By Peace Nakitto Kibirige
Tomorrow (October 4) is Animal Welfare Day. Surprisingly, little or no attention has been given to the lives of animals suffering from human cruelty, starvation, injury and neglect.
These animals interact with us every day, yet have been overlooked. While we strive to improve our wellbeing as humans, the attention given to animals is greatly changing, especially in developing countries.
Every October 4, the world celebrates the Animal Welfare Day to raise concern for the treatment of animals in our homes, on the farms, in laboratories, markets and the wild. The Jane Goodall Institute believes that in order to improve the well being of animals requires urgent attention from each one of us.
It is important to acknowledge that these animals have made a great contribution to our survival and development for so many generations until now, therefore, their wellbeing is essential to ours.
We have trained and kept animals to suit our needs, forgetting that they also need our care and respect. Land that was previously for wildlife is being encroached on leaving most of these animals prone to human and wildlife conflict where now wildlife is considered to be a pest rather than a part of us.
It is evident that where wildlife has destroyed crops, attacked man/livestock or there has been disease transmission between humans and animals.
This has often led to humans retaliating by killing wildlife which is an issue that should be urgently addressed through policy and legal frameworks and community awareness and education about animal welfare issues.
Sights of crude transportation of domestic animals to slaughter houses, on crowded trucks and ruthless loading on “boda bodas” (motorbikes) and bicycles are a common scene. Unlike in developed countries, few countries in Africa, Uganda inclusive have special vehicles and rules for animal transportation.
It is common to see poultry, goats, and pigs being transported up-side down to the extent that they are suffocated to death.
In addition, most markets do not have loading facilities or even animal feeding points along the routes to the slaughter houses that the animals are often starved.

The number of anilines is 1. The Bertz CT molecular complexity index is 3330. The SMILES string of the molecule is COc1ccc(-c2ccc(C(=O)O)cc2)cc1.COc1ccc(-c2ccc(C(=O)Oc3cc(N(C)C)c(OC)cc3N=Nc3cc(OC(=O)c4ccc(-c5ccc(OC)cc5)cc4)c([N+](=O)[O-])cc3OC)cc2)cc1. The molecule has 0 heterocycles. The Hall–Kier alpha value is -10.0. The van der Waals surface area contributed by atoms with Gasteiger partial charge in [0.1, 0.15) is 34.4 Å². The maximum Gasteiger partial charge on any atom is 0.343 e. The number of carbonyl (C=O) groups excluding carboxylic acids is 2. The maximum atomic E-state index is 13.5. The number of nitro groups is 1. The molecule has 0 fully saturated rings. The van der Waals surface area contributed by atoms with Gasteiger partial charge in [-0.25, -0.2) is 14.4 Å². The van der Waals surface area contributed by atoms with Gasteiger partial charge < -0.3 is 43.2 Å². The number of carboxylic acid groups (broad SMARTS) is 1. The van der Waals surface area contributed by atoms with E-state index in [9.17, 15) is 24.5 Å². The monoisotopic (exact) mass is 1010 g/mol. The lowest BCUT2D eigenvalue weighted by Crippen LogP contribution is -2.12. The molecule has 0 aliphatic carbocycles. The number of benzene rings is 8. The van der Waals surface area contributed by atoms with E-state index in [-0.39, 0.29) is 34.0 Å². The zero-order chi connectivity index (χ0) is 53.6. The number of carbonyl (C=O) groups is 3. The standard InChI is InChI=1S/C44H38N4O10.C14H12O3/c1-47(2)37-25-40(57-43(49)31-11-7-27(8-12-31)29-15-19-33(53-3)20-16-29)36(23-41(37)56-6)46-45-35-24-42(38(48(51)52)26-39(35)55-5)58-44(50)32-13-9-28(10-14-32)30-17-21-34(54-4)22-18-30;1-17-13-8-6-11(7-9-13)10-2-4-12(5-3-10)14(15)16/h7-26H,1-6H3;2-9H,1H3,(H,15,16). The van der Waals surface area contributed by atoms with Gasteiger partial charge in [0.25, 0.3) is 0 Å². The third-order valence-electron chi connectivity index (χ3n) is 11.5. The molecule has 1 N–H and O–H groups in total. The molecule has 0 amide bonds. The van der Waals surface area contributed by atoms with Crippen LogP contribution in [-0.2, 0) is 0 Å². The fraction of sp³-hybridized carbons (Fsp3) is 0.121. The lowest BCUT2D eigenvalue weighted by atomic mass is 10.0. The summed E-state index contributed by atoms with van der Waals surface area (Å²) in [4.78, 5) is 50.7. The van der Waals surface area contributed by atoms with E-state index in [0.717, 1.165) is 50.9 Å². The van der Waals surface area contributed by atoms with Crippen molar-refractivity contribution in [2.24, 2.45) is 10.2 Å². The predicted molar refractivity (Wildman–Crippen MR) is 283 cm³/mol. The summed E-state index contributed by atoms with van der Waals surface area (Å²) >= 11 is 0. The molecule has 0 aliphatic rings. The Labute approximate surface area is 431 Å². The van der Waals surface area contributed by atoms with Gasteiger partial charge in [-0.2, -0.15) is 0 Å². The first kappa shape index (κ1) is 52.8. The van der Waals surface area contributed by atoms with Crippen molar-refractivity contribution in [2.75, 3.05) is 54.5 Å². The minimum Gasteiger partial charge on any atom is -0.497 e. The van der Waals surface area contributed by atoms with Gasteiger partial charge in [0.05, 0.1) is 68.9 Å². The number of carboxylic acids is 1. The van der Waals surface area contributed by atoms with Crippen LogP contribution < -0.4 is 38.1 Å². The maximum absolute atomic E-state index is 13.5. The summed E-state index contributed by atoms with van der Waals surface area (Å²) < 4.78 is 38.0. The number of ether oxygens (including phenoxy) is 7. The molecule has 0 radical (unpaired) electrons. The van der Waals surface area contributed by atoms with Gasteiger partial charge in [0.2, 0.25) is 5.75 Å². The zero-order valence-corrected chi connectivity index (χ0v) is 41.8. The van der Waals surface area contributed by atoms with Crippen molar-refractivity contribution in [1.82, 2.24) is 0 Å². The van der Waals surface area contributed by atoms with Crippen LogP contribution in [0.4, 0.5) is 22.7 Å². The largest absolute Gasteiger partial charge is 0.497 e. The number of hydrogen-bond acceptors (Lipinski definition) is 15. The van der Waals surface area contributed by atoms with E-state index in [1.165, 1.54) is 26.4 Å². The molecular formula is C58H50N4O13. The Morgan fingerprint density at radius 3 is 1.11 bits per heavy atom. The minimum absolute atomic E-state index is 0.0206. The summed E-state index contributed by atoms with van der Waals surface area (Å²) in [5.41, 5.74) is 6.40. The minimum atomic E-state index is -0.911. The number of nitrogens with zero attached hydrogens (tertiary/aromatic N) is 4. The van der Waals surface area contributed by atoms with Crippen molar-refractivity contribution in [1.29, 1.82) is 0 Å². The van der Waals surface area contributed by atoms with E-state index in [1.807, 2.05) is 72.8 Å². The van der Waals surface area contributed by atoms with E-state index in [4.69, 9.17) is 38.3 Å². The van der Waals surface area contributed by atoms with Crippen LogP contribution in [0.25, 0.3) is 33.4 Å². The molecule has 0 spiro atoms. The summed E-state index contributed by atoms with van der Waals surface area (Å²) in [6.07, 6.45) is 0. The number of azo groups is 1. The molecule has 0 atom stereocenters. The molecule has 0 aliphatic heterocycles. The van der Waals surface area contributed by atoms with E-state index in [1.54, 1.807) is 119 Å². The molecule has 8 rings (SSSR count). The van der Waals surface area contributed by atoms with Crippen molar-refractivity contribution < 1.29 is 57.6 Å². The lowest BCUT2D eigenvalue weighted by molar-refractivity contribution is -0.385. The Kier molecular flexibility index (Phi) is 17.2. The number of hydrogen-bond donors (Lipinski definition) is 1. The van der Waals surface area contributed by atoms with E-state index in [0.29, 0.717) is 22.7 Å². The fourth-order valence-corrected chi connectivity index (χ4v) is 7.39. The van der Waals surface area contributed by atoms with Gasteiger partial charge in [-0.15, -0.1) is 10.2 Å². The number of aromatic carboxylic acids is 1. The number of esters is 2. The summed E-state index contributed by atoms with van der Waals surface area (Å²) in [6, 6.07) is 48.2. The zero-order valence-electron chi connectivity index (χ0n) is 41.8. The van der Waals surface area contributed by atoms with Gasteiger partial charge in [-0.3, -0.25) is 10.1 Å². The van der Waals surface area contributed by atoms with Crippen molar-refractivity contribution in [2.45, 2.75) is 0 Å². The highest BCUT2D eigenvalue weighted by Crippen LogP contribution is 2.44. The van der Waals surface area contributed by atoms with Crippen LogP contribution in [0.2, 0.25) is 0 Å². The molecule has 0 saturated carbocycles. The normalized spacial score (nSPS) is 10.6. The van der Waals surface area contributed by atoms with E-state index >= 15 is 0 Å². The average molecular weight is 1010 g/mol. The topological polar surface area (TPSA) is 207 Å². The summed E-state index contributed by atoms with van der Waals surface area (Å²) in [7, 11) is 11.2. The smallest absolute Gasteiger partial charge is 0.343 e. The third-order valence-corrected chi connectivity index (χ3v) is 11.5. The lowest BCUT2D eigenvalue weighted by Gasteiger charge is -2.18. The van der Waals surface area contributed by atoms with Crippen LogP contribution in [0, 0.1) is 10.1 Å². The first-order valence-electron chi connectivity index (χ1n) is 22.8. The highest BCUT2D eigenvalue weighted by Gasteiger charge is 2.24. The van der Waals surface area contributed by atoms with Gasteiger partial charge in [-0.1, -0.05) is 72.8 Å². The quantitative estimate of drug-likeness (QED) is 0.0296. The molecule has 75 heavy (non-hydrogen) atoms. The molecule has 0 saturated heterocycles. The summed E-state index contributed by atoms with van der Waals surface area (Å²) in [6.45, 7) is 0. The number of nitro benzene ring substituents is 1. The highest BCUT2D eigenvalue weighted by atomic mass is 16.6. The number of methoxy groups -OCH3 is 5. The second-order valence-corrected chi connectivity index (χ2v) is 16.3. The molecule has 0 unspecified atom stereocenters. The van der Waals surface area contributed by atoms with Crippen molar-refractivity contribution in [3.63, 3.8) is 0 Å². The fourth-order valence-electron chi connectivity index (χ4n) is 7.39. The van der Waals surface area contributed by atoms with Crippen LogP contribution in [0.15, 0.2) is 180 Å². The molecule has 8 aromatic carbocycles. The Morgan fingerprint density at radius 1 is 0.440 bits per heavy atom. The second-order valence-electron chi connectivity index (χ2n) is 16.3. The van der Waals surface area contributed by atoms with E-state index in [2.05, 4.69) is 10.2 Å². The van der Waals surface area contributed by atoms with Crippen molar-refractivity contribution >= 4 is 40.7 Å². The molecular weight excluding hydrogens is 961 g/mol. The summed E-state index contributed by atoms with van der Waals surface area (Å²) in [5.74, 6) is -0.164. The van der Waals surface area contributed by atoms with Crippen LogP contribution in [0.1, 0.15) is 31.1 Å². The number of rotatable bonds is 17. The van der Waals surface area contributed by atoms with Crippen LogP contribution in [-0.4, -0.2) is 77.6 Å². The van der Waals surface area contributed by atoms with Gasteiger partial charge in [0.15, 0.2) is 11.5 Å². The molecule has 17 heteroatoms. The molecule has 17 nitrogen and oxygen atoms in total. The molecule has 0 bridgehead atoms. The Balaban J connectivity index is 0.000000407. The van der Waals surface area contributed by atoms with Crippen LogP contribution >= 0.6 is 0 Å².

Similarly animals transported on foot are subjected to walk long distance and beaten to forcefully move faster which deteriorates their physical condition. This calls for urgent measures to improve animal transportation and handling procedures, especially to markets and slaughter houses. The most common pets in Uganda are cats and dogs which have often been subjected to mistreatment by their owners who often tie them tightly in chains and ropes, lock them up for long hours in small spaced wooden shelters, or leave them to stray.
Most of these stray dogs and cats often get poisoned or beaten to death. Unfortunately, Uganda has limited facilities and organisations that take up abandoned dogs and cats and, therefore, there is need to put up birth control measures or have individuals who can adopt and take care of them.
My philosophy is, “if you can’t take care of an animal, then don’t keep one”. Just to mention a few incidences of animal cruelty, as a nation we need to:
· Develop policy frameworks to better address animal welfare issues
· Monitor for and reduce the incidence of animal abuse cruelty to animals
· Increase community awareness and education of the importance of animal welfare
· Promote training and facilitate animal welfare service providers in veterinary practice
· Facilitate health care for both wild and domestic animals
· Establish rehabilitation and care centres for both domestic and wild animals
The writer works with Jane Goodall Institute – Uganda